Achieving your Training Resolutions for the New Year

New Years is all about resolutions and according to the Mayans, this may be that last chance we have to keep them. For many of us, resolutions are a nebulous concept at best; we set grand goals like “I am going to lose weight,” or “I am going to quit smoking,” or “I’m going to be as bad ass as the Honey Badger.” Unfortunately, we often fail to establish a well thought out plan to accomplish them.

While I am not an expert on goal setting (or achieving for that matter), there are a few things that all my successful resolutions have had in common.

  1. The goal was very specific and attainable.
  2. I had a detailed plan for achieving my goal.
  3. I had a method for dealing with failure.
  4. I had a support system in place if I needed it.

As dog lovers, we often make resolutions to get our best friends to “cease and desist” certain behaviors or maybe even install new and more likeable ones. We may even make attempts to teach them but how often do we actually come up with a plan?

In order to set sound and attainable goals for us and our canine companions for the coming year, here are a few suggestions…

Set Specific, Attainable, Goals

Having a broad goal like having a better behaved dog is elusive. However, a specific goal like keeping Fido from jumping up on visitors is well defined and leads to the gestalt of a better behaved dog.

Have a Detailed Plan to Achieve your Goal

Now that we know what the goal is we need a plan to achieve it. How do you get Fido to quit jumping up on visitors? Perhaps it is as simple as training a behavior incompatible with jumping to greet, like sitting to greet for example. But then go further, how are we going to teach it, when and where are we going to teach it, who is going to help us by playing the visitor etc.

Have a Plan for Failure

The best laid plans of dogs and man and all. Part and parcel of having a plan for success, is knowing what to do when something goes wrong. If we know “most” of the missteps that can happen beforehand, we have the means to get things quickly back on track.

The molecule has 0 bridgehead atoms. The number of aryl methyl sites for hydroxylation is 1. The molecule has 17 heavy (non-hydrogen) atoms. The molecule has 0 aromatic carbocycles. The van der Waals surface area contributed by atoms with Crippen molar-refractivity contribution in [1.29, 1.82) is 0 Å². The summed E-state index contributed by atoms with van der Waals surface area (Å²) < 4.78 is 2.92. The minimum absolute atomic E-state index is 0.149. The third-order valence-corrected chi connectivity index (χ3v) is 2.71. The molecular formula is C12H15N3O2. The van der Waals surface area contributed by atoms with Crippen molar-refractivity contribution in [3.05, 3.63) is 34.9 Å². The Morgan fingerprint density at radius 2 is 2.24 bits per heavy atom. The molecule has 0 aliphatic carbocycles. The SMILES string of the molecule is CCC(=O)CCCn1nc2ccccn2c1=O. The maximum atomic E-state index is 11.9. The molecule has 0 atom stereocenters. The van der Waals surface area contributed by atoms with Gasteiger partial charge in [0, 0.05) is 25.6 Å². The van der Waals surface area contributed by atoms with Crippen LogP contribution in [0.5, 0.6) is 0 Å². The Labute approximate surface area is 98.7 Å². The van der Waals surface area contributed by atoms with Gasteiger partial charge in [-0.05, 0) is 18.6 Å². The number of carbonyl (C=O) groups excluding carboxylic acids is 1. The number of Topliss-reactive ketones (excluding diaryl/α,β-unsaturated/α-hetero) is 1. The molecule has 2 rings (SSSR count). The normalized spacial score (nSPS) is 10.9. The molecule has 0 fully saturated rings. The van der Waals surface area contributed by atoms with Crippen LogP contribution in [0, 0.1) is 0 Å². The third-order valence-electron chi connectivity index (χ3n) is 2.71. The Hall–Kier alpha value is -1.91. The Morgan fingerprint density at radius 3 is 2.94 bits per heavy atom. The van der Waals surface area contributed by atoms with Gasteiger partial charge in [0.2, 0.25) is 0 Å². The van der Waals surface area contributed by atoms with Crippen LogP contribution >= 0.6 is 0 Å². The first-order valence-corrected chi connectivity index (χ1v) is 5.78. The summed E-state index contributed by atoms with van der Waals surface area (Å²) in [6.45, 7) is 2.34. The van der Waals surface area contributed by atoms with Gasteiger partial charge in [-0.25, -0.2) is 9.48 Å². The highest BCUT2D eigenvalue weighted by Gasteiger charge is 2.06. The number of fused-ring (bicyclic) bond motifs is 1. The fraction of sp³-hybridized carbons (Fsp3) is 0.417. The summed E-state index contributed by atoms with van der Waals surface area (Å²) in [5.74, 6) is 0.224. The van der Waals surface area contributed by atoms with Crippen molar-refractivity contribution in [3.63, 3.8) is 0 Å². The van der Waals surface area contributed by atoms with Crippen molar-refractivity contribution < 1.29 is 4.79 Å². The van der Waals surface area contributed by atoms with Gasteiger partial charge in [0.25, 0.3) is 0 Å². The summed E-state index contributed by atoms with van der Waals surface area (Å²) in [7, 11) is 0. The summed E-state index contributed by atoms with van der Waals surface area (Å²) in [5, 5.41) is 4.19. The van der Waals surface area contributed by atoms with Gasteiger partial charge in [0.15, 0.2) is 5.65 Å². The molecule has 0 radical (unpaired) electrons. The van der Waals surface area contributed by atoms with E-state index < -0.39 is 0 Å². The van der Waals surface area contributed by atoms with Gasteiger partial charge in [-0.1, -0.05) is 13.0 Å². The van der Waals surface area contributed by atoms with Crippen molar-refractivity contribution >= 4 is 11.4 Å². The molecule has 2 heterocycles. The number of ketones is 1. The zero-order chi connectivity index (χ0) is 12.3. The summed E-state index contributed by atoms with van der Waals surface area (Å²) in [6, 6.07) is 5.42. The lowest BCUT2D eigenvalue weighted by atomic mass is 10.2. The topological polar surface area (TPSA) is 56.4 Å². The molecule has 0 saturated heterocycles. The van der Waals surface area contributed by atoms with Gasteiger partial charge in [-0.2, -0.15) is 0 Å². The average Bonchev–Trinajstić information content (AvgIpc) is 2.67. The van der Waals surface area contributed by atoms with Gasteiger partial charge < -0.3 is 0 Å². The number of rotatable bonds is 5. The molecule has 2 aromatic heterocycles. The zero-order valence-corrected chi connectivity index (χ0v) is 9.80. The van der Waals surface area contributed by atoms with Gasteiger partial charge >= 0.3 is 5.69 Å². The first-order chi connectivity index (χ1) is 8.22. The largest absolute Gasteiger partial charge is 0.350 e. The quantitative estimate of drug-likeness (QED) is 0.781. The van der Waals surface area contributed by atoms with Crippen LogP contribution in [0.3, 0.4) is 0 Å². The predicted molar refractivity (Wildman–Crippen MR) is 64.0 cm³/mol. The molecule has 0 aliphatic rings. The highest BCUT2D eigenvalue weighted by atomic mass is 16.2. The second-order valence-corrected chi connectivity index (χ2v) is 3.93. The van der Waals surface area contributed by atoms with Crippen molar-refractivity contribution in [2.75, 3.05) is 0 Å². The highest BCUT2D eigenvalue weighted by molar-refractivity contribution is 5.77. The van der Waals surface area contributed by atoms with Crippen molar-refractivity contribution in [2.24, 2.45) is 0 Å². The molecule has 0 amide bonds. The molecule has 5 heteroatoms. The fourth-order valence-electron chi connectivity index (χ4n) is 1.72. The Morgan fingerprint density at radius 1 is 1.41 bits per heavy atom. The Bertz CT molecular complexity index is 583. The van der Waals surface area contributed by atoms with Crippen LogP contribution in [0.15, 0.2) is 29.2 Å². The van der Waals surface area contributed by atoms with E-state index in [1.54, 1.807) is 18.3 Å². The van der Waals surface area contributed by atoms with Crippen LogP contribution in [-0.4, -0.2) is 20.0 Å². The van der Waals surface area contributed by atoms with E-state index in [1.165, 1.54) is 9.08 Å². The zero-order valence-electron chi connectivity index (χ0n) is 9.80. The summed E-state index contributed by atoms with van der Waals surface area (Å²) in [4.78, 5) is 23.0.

Have a Support System in Place

Dogs are individuals and the world of dog training and behavior is wide. No one person can know it all. But as in any vocation, the best people know where to go for answers when they don’t have them. If you run into problems, it helps to have a trainer or other dog lover that has the experience to help you figure out what’s going on.

In addition to these principals here a few other tricks I’ve used to help me and my dogs attain our training goals over the years.

  • Capture your sessions on video if possible. This has really helped me to zone when my dogs are responding to cues other than those I intended. Similarly, having a training buddy can also accomplish this.
  • Take a class with someone new. Sometimes we need to be challenged to think in new ways. Taking a class with someone you don’t know can help open you mind up to other ways to achieve your goals.
  • Be the dog. I can’t tell you how much I’ve learned when I put myself in my student’s fur coat. Have a training party where humans are both the trainees and trainers. Use the same methods you would use for you dogs.

I’d love to know what tricks you have for keeping your training goals accessible and on track. Leave us a comment won’t you?

Cheers and Happy New Year

Kevin

3 thoughts on “Achieving your Training Resolutions for the New Year

  1. Excellent post, Kevin! I really enjoyed this, especially the part where you mention having specific, ATTAINABLE goals. 🙂 I wish all of the people we worked with were like you!

  2. Thank you Laura. I don’t get quite as specific as many people suggest you do, that’s just not me. But I do know that for me, success lies in realistic goals with an action plan to back them up.

  3. One of the best bits of advice that I was ever given as a young (whenever that was) Police Dog Handler, was
    “Never be afraid to go back to square one”

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